Something for everyone


Something for everyone

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There is something for everyone this week – theatre, parties, wine festivals and live music – brilliant!

Review – Evita:
After tremendous feedback from readers we decided to send Lesley Stones to the theatre to go and watch Evita.

There are certainly parallels between the political landscape in which this production is set and South Africa. This story is uplifting and is full of creative tricks to make the show glitzier.
Read the review

Party – Basement Jaxx
Those who enjoy dancing till the sun comes up will not want to miss UK dance duo Basment Jaxx this weekend. With a string of club and radio hits under their belt, Basement Jaxx has been leading the way in electronic dance music. They will be supported by acts such as Roger Goode and Flash Republic.

Date: Saturday, 4th September, 2010
Venue: Sky Raiders, Rand Airport, Germiston
Cost: R260 to R1300
Read more

Wine – The Soweto Wine Festival
The Soweto Wine Festival gives you the chance to dress to impress and taste as many of the Mzansi wines as possible to experience different styles and cultivars – red and white, sweet and dry, as well as fortified, sparkling and Cap Classique wines – until you find the one.

Date: Thursday, 2nd of September to Saturday, 4th September, 2010
Venue: University of Johannesburg, Soweto Campus
Cost: R60 to R150
Read more

Music – Joburg Day

The annual 94.7 Joburg Day will take place at Riversands Farm this weekend and will feature hot artists such as Jack Parow, Arno Carstens, The Parlotones and Prime Circle. One of their best line-ups ever!

Date: Saturday, 4th September 2010
Venue: Riversands Farm, William Nicol Drive, Fourways (toward Dainfern)
Cost: R70 to R200
Book through Computicket


Jen Tile: Straight out of Norwood

No laughing matter

Sundays are perfect for lazing on the couch, eating popcorn, watching DVD’s and forgetting the troubles that the work week ahead will present. I was not in the mood for one of those tear-jerker type movies where everyone dies, breaks up, or has an ongoing custody battle for a snot-nosed kid. No. I felt like laughing, so I thought I would turn to Leon Schuster’s latest movie to provide the chuckles.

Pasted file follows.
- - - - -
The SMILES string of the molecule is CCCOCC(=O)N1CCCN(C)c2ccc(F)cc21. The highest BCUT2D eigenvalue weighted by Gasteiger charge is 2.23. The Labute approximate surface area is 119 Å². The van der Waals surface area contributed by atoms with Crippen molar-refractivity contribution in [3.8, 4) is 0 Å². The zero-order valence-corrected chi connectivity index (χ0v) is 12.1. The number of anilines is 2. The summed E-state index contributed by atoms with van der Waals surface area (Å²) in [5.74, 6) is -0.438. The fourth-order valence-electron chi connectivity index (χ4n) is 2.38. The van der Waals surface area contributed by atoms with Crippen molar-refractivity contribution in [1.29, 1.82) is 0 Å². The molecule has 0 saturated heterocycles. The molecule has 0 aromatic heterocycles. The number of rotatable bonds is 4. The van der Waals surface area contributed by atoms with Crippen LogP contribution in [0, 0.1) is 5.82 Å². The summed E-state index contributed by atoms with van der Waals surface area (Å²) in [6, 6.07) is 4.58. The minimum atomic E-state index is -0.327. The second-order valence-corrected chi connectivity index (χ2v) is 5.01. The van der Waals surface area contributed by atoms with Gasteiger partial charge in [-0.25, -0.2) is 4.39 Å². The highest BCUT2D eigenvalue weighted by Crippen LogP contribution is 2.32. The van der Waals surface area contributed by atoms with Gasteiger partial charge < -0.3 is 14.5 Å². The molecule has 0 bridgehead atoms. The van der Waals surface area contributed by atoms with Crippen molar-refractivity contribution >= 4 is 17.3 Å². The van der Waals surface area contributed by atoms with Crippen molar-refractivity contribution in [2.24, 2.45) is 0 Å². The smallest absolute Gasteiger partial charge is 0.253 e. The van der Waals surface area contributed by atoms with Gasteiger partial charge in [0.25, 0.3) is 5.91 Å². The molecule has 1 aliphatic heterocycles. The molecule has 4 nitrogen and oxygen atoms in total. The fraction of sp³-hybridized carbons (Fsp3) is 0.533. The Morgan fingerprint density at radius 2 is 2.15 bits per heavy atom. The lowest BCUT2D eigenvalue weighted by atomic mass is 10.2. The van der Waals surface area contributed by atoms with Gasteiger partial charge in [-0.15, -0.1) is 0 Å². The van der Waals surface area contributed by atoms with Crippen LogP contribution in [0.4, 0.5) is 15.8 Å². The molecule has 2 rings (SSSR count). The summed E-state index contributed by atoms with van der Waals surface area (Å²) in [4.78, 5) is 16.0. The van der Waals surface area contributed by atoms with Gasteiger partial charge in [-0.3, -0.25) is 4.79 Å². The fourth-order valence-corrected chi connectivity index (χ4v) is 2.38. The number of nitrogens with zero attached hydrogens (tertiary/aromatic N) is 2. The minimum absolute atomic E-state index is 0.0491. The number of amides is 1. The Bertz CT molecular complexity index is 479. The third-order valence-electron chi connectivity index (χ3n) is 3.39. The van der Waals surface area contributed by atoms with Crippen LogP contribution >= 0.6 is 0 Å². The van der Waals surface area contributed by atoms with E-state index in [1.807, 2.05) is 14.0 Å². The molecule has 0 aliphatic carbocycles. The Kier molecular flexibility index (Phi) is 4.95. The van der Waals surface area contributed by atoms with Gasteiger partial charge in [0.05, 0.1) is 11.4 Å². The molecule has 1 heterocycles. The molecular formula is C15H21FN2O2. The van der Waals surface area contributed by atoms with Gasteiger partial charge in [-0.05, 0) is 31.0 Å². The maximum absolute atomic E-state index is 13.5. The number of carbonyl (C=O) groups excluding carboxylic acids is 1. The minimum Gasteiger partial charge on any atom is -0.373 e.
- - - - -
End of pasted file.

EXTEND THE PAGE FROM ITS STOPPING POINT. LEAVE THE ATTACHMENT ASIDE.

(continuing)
To be honest, watching paint dry is funnier. You are more likely to crack a laugh during Texas Chainsaw Massacre than you are in Shucks Tshabalala’s Survival Guide to SA. Yes, there are a few slapstick scenes in which you can’t help but smile, but if the biggest sellers in our movie industry are candid camera flicks, we have problems.

If the pinnacle of our movie industry relies on making fools out of people or placing ordinary folk in situations they would not normally encounter for the sole purpose of laughing AT them, then I fear it will be many years before a South African movie will win a Best Picture Academy Award.

I don’t get it. The man has made a career out of painting himself in make-up, using a faux African accent and saying things like, “Eish”. Where is the comedy in that? Why is his chubby sidekick with the irritating laugh billed as a “funnyman?” The plot in his movies are weaker than knees of an arthritic and about as intelligent as climbing a lightening conductor in a thunder storm, yet people still flock like sheep to see his movies which generally involve men being hit between the legs and someone ending up with dung on their face.

While I am not a big fan of his flicks I will concede that Schuster is a brilliant businessman as he consistently rakes in the cash with his movies. He knows how to hit his target market with every release, a skill few film-makers worldwide have mastered. Clearly he is doing something right – he does not have to get by writing weekly columns.

Do we South Africans view film purely as a means of escapism and therefore choose movies that are not very cerebral; or are we quite a thick lot who still think toilet humour, silly accents, and obvious gags are funny? Don’t get me wrong, I’m not saying we should only watch foreign, subtitled movies that arty, pretentious types watch and then discuss as if it has a major bearing on their lives, but I do think that we need to start producing comedies that don’t rely on racial stereotypes, puerile humour and pranks.

These things are good for a quick, cheap laugh, but they certainly don’t help our movie and comedy industries grow in international stature.

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